Pandemic Weddings

Weekly Reflection, Sunday, October 4, 2020

By: Eleanor Wellford

The young woman sitting on the sofa next to her fiancé had tears in her eyes. She had been confronted with yet another “that’s not allowed” when it came to planning her wedding, and she was reluctantly letting go of Plan C in order to consider Plan D and maybe Plan E. Plans A and B were long gone.

Contingency plans have become the norm for any couple planning a wedding this year. So has the necessity to “scale down”. Guests who were on the first list had to be politely uninvited as subsequent guest lists included only family members. Some couples held out hopes for a large celebration of the marriage sometime next year, but that’s been a small consolation.

My youngest child, Beth, was married two years ago and I’ve heard myself say more than once how glad I was that we weren’t planning a wedding this year! While that may be true on some level, it’s also true that the weddings I’ve experienced recently have been more about the sanctity of the service itself and less about the hype that has made the wedding planning business so lucrative and the wedding couple so exhausted by the time they finally get to the altar. The 15 to 20 or so close family members have felt more like participants in the intimate setting than like guests. That’s been a silver lining.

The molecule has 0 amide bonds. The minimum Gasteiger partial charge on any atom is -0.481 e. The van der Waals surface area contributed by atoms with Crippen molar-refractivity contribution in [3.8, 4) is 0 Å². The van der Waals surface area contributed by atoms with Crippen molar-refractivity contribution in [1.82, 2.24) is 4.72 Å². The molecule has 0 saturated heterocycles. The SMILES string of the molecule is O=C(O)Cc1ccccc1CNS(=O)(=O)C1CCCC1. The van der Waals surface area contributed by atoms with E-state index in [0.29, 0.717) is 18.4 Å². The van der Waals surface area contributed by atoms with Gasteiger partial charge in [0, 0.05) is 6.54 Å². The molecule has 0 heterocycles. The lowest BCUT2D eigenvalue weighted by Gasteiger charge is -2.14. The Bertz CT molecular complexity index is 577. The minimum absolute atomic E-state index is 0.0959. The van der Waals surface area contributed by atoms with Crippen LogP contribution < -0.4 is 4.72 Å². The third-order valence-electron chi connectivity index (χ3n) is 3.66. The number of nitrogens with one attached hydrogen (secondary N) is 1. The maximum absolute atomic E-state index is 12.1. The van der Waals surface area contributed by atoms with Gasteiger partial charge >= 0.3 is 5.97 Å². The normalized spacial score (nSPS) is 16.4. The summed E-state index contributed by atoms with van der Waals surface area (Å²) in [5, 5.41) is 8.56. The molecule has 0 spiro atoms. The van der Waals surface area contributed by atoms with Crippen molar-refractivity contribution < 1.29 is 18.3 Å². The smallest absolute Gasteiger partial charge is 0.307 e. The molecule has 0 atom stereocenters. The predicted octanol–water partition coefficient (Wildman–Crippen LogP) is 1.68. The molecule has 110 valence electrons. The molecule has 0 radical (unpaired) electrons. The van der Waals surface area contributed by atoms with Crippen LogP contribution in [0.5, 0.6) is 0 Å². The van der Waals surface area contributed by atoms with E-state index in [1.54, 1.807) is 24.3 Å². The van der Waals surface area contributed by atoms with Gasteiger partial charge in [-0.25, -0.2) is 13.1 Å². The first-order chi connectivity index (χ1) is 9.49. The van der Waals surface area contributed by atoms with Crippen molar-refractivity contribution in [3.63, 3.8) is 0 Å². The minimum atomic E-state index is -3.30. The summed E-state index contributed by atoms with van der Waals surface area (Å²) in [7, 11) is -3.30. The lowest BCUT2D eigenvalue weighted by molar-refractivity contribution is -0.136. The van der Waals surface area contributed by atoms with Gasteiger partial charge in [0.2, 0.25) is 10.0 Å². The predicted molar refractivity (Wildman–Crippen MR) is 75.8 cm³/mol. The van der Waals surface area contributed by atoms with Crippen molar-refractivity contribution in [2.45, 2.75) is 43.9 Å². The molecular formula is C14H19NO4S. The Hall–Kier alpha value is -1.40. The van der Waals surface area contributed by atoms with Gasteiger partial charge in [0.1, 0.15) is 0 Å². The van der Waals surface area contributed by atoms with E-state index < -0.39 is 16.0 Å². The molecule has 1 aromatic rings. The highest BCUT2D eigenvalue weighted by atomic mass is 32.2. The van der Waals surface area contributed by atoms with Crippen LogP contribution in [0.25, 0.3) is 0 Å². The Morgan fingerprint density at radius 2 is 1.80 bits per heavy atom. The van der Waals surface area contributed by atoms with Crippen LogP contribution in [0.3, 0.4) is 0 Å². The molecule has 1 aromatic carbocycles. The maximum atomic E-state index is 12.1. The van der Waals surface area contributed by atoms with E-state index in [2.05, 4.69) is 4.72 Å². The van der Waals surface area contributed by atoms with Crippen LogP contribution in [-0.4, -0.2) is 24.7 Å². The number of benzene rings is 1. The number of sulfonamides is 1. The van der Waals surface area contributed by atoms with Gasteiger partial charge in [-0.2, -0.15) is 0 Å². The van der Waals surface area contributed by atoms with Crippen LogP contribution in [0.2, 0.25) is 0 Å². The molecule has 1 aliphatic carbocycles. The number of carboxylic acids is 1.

There have been other silver linings, too, such as pets having front row seats at outdoor weddings, or starting times being simply whenever the family has gathered and seated instead of right on the hour or half-hour. And the flowers defining and gracing the outdoor spaces have been more spectacular than ever.

During this time of our lives, it’s been hard to plan anything – much less a wedding. But I’ve loved being with couples and watching them work together to adjust to constantly changing parameters. One of the questions that I like to ask them in their last pre-marital counseling session is what they’ve learned about themselves in preparing for their wedding. Until this year, the grooms have usually answered that they’ve enjoyed being part of the planning more than they thought they would and the brides have answered that they’ve learned to realize when their stress levels are too high. Now their answers are full of empathy for what each has had to endure, acceptance of whatever version of a wedding they will have, and of gratitude for learning not only what’s important in a wedding, but in life itself. Those answers may not be wrapped up in shiny paper and ribbons, but they are gifts, nonetheless – gifts of the Holy Spirit. And they keep on giving.